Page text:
Yesterday marked my two-year anniversary at PPC Associates. What amazes me isn’t so much that it’s been two years but that it’s gone by so quickly. Being stuck in the wrong job can make one year feel like five. Thinking it over, it’s not too hard to figure out why these two years have felt like months – I enjoy what I do.

Running PPC on the agency side can be very hard, but it’s my belief that what makes it challenging is also what makes it interesting. Putting all the pieces together in a complex campaign is incredibly satisfying. The complexity is what gives an SEM control and, in turn, the ability to get these satisfying results.

On the flip side, I think that without this complexity, the job would be dreadful. Basic SEM tasks can get tedious as it is, and this is only exacerbated by lack of control. I can’t count how many times I’ve interviewed account manager candidates who feel powerless to affect change in their accounts (at their current jobs, of course). Given how hard the job can be, it only becomes harder if you feel like you can’t execute to the max potential. Whether this stems from lack of control over creative and copy or because you’re stuck with tired landing pages, it amounts to doing SEM with one hand tied behind your back. There really isn’t much middle ground – the job is hard. More complexity makes it more rewarding and lack of complexity makes it…bland.

Sadly, one-handed SEM is the norm in our industry. It’s easier to stay out of things like landing pages, but without that effort, programs suffer. Never mind how your agency rep or your internal SEM team might feel; your performance is undoubtedly taking the hit.

This is where holistic SEM comes into play. I was reading a piece by George Michie the other day; in it, he labeled “holistic” SEM as being the work of charlatans. Granted, there are a lot of agencies that claim to practice holistic SEM – and, in reality, most of them are full of it.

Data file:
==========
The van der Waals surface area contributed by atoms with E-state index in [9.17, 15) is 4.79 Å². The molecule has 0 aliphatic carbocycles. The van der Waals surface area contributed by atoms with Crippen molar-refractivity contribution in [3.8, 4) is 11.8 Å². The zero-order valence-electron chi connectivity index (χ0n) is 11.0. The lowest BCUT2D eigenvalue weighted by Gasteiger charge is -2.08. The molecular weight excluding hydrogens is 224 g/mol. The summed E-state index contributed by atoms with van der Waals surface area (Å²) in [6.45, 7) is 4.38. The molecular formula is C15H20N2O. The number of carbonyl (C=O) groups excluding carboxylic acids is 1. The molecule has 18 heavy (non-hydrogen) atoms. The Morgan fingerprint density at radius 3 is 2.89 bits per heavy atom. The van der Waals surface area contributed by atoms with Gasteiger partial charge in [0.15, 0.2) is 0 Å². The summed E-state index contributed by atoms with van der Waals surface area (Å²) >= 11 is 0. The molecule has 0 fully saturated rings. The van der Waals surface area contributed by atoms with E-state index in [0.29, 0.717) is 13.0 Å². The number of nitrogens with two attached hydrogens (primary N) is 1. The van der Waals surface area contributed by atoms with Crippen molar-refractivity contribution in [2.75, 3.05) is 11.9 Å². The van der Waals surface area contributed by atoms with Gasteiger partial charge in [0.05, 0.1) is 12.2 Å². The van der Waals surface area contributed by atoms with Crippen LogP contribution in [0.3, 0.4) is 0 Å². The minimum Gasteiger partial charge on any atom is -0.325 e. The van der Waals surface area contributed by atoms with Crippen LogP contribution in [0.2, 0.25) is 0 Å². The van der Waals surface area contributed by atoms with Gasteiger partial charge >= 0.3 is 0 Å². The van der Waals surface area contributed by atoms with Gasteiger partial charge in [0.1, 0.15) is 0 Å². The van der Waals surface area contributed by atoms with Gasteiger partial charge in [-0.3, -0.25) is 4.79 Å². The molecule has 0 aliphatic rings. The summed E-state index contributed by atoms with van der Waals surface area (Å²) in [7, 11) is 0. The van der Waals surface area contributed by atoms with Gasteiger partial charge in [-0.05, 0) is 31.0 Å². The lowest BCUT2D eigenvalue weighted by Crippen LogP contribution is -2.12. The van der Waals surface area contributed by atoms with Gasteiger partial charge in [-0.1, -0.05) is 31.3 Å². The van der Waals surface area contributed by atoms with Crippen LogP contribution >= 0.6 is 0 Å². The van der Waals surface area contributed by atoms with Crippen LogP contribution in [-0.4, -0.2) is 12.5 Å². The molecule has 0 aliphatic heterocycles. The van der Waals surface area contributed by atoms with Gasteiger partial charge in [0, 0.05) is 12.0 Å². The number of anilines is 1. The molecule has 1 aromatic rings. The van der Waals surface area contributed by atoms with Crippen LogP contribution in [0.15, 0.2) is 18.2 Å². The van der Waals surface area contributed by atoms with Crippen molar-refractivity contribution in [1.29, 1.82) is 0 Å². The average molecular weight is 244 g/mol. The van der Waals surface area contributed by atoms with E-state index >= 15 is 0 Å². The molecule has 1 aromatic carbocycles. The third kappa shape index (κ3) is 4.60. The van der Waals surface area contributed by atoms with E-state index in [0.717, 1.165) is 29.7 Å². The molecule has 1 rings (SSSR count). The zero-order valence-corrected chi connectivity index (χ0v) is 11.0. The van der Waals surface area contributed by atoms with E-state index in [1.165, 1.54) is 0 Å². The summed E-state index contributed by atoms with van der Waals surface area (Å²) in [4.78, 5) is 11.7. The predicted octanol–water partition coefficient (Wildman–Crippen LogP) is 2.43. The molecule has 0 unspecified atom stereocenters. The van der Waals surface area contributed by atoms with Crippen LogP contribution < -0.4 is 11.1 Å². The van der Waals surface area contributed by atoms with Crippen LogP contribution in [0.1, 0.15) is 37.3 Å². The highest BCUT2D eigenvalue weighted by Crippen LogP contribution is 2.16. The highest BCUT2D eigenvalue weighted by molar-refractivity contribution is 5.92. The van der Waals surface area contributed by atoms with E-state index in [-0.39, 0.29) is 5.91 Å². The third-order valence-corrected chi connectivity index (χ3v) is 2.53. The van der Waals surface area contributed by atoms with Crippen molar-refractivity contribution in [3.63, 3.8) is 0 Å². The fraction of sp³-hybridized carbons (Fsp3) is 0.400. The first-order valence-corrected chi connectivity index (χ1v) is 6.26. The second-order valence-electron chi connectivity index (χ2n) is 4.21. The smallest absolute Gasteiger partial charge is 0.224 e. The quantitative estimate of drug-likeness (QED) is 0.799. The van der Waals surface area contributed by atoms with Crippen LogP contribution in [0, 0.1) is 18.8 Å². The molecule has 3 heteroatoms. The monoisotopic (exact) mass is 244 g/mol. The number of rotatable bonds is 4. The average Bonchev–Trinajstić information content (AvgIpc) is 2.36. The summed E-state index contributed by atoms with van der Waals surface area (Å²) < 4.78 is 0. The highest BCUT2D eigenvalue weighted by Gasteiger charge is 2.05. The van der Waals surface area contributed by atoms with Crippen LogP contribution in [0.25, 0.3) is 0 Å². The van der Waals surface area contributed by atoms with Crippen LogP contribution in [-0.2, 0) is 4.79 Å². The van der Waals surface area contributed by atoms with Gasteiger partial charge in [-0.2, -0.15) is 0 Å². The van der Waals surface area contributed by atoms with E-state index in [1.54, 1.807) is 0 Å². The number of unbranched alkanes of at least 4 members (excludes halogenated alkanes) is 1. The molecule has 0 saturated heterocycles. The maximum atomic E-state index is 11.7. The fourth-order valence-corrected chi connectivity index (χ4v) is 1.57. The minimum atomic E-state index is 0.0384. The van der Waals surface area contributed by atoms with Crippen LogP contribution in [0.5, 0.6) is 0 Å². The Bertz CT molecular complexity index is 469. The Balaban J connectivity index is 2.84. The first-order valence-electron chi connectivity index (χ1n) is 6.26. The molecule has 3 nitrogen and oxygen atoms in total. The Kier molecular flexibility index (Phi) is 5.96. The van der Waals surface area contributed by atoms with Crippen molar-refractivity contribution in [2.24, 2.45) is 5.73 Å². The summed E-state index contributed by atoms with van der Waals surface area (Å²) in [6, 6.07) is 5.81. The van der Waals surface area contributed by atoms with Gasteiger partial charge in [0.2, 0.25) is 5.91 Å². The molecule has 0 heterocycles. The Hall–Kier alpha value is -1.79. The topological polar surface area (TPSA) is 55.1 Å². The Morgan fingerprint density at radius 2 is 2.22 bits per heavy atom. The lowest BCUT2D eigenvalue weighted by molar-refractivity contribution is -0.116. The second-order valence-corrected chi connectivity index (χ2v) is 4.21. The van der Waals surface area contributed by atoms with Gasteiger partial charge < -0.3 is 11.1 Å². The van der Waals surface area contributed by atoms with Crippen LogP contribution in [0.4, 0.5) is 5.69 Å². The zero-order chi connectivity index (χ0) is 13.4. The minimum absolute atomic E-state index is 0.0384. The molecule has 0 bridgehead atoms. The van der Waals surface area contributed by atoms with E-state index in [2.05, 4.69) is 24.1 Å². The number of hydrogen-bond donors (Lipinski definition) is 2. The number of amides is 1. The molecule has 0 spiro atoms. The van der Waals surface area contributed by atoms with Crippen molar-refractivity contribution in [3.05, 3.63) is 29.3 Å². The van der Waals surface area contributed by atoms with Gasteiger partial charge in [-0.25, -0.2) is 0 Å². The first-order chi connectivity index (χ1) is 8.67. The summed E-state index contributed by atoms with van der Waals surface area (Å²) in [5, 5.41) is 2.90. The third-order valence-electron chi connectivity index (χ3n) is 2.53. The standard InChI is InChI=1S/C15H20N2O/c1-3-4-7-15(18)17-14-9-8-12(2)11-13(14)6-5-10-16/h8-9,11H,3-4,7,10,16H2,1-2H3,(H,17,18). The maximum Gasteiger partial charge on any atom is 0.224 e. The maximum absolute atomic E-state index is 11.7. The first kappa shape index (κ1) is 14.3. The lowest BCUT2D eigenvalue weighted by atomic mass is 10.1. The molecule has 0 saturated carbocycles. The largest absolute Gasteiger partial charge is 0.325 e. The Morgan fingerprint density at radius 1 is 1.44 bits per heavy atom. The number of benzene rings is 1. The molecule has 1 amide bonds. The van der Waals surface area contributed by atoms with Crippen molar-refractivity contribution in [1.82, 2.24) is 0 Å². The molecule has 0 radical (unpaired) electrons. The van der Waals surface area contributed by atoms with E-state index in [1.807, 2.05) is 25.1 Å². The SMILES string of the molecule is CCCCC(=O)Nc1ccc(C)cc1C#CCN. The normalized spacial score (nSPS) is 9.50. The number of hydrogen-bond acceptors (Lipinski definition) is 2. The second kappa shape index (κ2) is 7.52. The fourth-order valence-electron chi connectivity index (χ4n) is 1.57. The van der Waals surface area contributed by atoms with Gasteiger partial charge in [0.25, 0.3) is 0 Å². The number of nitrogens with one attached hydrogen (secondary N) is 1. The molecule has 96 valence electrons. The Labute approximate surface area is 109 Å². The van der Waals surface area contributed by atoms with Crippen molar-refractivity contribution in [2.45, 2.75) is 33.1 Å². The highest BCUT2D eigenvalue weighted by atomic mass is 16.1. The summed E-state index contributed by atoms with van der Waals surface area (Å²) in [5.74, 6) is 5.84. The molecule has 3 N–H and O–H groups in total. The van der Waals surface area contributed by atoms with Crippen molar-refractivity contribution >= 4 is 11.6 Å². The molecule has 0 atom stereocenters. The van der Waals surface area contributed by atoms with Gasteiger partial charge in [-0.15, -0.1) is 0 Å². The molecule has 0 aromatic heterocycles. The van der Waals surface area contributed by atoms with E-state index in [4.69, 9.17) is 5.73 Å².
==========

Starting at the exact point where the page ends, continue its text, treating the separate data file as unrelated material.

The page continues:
The reason the last two years have felt like months is precisely that PPCA practices holistic SEM. (If you aren’t into the granola-crunch vibe of the word, just call it “total,” “complete,” or “end-to-end” PPC.) When it’s done right, you feel like you have both hands to work with and a series of tools to do the job even better.

The old joke on Digg and Reddit is that the secret formula to internet stardom goes like this: 1) Make Video, 2) Go Viral, 3) ???, 4) Profits. Well, incomplete SEM is a lot like that: 1) Create Ad, 2) Get Traffic, 3) ???, 4) Profits. Holistic SEM is meant to replace the question marks with strategies and techniques to bridge the gap between traffic and profits.

We aren’t just talking landing pages and check-out flows – we’re also talking attribution (as George mentioned in his article and I discussed last week). It’s real easy to get caught up in the SEM-friendly math of publisher tracking tools, but the reality is that SEM isn’t the contributing factor to these profits.

Essentially, it’s not just about overcoming this “powerless” feeling of not being able to pull all the right levers; it’s also about doing it the right way. Having access to the tools is just step one. In a nutshell, holistic SEM is about knowing what levers to pull, how to pull them, and understanding how it affects ALL of marketing.

The times are a-changin’, and if you aren’t putting all the pieces together, your time will be up soon. I feel like I’ve wrapped up 90% of my blog posts with this warning, but it’s not like things are moving in a different direction since I first wrote it. Things are happening to the traffic you are driving. Whether it’s a cumbersome check-out flow or a lead-qual rep with now idea how to treat your PPC leads, there are friction and potential leakage everywhere. The holistic search marketer points out the leaks and works to plug them.

Is this a lot of hard work? Yes. Is it necessary? Absolutely. If you aren’t interested, there’ll always be search query reports to run.

Sean Marshall, Director of SEM

2 Comments

  1. Terry Whalen January 26th, 2012

    Good one, Sean.

    Question – when you say ” It’s real easy to get caught up in the SEM-friendly math of publisher tracking tools, but the reality is that SEM isn’t the contributing factor to these profits” did you mean to say SEM isn’t the *only* contributing factor to these profits?

  2. Sean January 27th, 2012

    Yes! Good catch Terry.

Leave a Comment

Sean Marshall
Sean Marshall is the CEO of Intended, an SEM agency founded in 2013 to provide industry-best service for SMB clients. Before Intended, Sean was the VP of Business Development of PPC Associates (now 3Q Digital). He is a huge Cal fan and has been known to win a buck or two playing online poker.